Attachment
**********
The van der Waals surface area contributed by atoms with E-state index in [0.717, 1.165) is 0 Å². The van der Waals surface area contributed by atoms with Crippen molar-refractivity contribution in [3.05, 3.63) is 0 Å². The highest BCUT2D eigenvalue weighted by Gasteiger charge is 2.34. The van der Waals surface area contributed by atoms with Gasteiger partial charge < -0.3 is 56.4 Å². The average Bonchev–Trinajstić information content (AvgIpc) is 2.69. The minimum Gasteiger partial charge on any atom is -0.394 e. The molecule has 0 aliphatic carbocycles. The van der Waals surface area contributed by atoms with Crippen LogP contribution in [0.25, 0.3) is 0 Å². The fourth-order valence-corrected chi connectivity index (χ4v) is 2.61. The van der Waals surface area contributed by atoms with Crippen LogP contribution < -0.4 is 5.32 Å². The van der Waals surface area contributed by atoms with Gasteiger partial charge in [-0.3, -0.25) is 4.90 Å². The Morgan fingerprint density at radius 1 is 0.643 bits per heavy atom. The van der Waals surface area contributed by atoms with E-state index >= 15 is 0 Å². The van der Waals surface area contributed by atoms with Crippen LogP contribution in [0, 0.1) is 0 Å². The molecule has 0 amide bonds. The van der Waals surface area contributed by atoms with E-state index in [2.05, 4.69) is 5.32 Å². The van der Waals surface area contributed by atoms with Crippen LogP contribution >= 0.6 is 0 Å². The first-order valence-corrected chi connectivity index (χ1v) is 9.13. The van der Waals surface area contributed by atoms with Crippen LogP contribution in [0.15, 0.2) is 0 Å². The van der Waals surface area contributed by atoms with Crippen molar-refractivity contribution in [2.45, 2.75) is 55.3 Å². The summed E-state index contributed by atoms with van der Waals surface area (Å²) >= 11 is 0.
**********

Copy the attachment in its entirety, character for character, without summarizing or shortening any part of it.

The van der Waals surface area contributed by atoms with E-state index in [0.717, 1.165) is 0 Å². The van der Waals surface area contributed by atoms with Crippen molar-refractivity contribution in [3.05, 3.63) is 0 Å². The highest BCUT2D eigenvalue weighted by Gasteiger charge is 2.34. The van der Waals surface area contributed by atoms with Gasteiger partial charge < -0.3 is 56.4 Å². The average Bonchev–Trinajstić information content (AvgIpc) is 2.69. The minimum Gasteiger partial charge on any atom is -0.394 e. The molecule has 0 aliphatic carbocycles. The van der Waals surface area contributed by atoms with Crippen LogP contribution in [0.25, 0.3) is 0 Å². The fourth-order valence-corrected chi connectivity index (χ4v) is 2.61. The van der Waals surface area contributed by atoms with Crippen LogP contribution < -0.4 is 5.32 Å². The van der Waals surface area contributed by atoms with Gasteiger partial charge in [-0.3, -0.25) is 4.90 Å². The Morgan fingerprint density at radius 1 is 0.643 bits per heavy atom. The van der Waals surface area contributed by atoms with E-state index >= 15 is 0 Å². The van der Waals surface area contributed by atoms with Crippen LogP contribution in [0, 0.1) is 0 Å². The molecule has 0 amide bonds. The van der Waals surface area contributed by atoms with E-state index in [2.05, 4.69) is 5.32 Å². The van der Waals surface area contributed by atoms with Crippen LogP contribution >= 0.6 is 0 Å². The first-order valence-corrected chi connectivity index (χ1v) is 9.13. The van der Waals surface area contributed by atoms with Crippen LogP contribution in [0.15, 0.2) is 0 Å². The van der Waals surface area contributed by atoms with Crippen molar-refractivity contribution in [2.45, 2.75) is 55.3 Å². The summed E-state index contributed by atoms with van der Waals surface area (Å²) >= 11 is 0.